Fire restrictions amended in unincorporated Boulder County
This includes Lyons, Rabbit Mountain area, along Highway 36 and Highway 7 (see map below)
November 10, 2020
Sheriff Joe Pelle has amended the fire restrictions for unincorporated Boulder County, effective immediately, Tuesday, November 10. The level 2 fire restrictions for unincorporated areas of eastern Boulder County are now rescinded, however, the level 2 fire restrictions for unincorporated areas of western Boulder County remain in place.
The mountainous areas of western Boulder County will remain under level 2 fire restrictions due to the continued high fire danger caused by low humidity levels and above normal daytime temperatures. In addition, we are still concerned about the firefighting and law enforcement resources while we have the ongoing COVID-19 pandemic and continue to take a proactive measures to protect the health, safety and welfare of our residents and first responders.
The fire ban PROHIBITS:
Building, maintaining, attending or using a fire, campfire, or stove fire on private and public lands. This includes charcoal grills and barbecues, coal and wood burning stoves and sheepherder’s stoves and includes use in developed camping and picnic grounds.
Fireworks sales, use, and possession, including permissible fireworks.
Shooting or discharge of firearms for recreational purposes.
Smoking, except in an enclosed vehicle or building, a developed recreation site, or while stopped in an area at least three feet in diameter that is barren or cleared of all flammable materials.
Operating a chainsaw without a USDA or SAE approved spark arrester properly installed and in effective working order, a chemical pressurized fire extinguisher kept with the operator and one round point shovel with an overall length of at least 35 inches readily available for use.
Using an explosive. This includes but is not limited to fuses or blasting caps, fireworks, rockets, exploding targets, and tracers or incendiary ammunition.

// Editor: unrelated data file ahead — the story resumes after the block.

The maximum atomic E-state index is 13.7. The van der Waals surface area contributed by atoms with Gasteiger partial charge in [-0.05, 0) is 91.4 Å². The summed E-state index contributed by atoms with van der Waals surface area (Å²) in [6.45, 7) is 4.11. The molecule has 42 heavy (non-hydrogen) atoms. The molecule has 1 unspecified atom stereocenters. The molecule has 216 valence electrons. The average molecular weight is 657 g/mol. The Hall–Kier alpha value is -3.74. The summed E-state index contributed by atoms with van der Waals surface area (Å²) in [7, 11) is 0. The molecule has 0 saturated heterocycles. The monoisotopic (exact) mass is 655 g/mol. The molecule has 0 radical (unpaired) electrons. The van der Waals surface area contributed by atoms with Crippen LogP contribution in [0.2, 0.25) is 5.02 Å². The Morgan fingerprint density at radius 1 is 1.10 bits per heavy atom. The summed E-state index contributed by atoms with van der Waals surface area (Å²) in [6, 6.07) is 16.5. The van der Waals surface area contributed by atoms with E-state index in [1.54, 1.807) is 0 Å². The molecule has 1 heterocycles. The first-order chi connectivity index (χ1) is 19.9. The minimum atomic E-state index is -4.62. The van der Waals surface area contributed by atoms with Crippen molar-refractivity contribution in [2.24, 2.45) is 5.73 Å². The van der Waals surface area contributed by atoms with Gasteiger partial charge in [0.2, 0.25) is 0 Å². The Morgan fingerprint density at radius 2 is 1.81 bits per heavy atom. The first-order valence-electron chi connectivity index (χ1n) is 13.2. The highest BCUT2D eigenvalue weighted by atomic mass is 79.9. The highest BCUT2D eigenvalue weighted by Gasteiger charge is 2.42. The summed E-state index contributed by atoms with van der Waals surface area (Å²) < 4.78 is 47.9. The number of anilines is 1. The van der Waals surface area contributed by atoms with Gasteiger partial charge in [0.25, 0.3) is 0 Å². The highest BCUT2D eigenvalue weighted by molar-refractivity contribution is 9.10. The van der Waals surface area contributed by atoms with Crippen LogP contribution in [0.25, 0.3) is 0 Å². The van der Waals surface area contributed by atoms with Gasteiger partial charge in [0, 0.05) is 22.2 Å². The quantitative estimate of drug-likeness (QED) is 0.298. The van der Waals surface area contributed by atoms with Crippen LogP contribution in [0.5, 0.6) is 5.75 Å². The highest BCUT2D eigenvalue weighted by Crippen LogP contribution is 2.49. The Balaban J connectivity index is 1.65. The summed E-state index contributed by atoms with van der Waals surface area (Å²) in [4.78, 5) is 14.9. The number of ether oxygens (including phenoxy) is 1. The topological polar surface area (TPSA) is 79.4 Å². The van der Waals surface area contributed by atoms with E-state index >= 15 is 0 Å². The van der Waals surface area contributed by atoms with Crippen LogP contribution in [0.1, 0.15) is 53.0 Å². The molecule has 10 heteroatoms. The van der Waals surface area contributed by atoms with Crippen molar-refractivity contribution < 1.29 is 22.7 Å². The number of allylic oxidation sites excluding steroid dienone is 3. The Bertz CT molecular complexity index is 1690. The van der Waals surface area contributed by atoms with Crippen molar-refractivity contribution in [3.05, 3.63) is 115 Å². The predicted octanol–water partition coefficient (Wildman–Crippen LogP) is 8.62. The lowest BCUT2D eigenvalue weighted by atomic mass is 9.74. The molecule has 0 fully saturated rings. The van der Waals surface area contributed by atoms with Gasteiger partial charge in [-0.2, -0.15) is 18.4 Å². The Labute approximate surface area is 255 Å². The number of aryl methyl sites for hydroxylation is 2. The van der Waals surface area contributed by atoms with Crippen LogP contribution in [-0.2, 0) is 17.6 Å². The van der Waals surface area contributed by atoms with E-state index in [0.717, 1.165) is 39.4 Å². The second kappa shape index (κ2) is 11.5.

Welding or operating acetylene or other torch with open flame except in cleared areas of at least 10 feet in diameter and in possession of a chemical pressurized fire extinguisher
The fire ban ALLOWS:
Smoking in an enclosed vehicle or building, a developed recreation site, or while stopped in an area at least three feet in diameter that is barren or cleared of all flammable materials.
Devices using pressurized liquid or gas (stoves, grills or lanterns) that include shut-off valves are permitted when used in an area at least three feet or more from flammable material such as grasses or pine needles.
Shooting or discharge of firearms for hunting, with a valid and current hunting license on public or private land.
Operating a chainsaw with a USDA or SAE approved spark arrester properly installed and in effective working order, a chemical pressurized fire extinguisher kept with the operator and one round point shovel with an overall length of at least 35 inches readily available for use.
For current fire, shooting and developed recreation site restrictions and seasonal closures for USFS properties, visit: www.fs.usda.gov/detail/arp/alerts-notices/?cid=fseprd533597.
Anyone found in violation of the fire ban may be convicted of a class two petty offense and may be subject to up to a $1,000 fine, in addition to any possible civil penalties. Higher fines may be imposed for subsequent offenses.
The fire restrictions do not affect open fires within incorporated cities and towns; however, residents and visitors must comply with applicable ordinances and regulations in their respective cities and towns. The fire restrictions will be in effect until Sheriff Pelle finds that the hazardous conditions have subsided.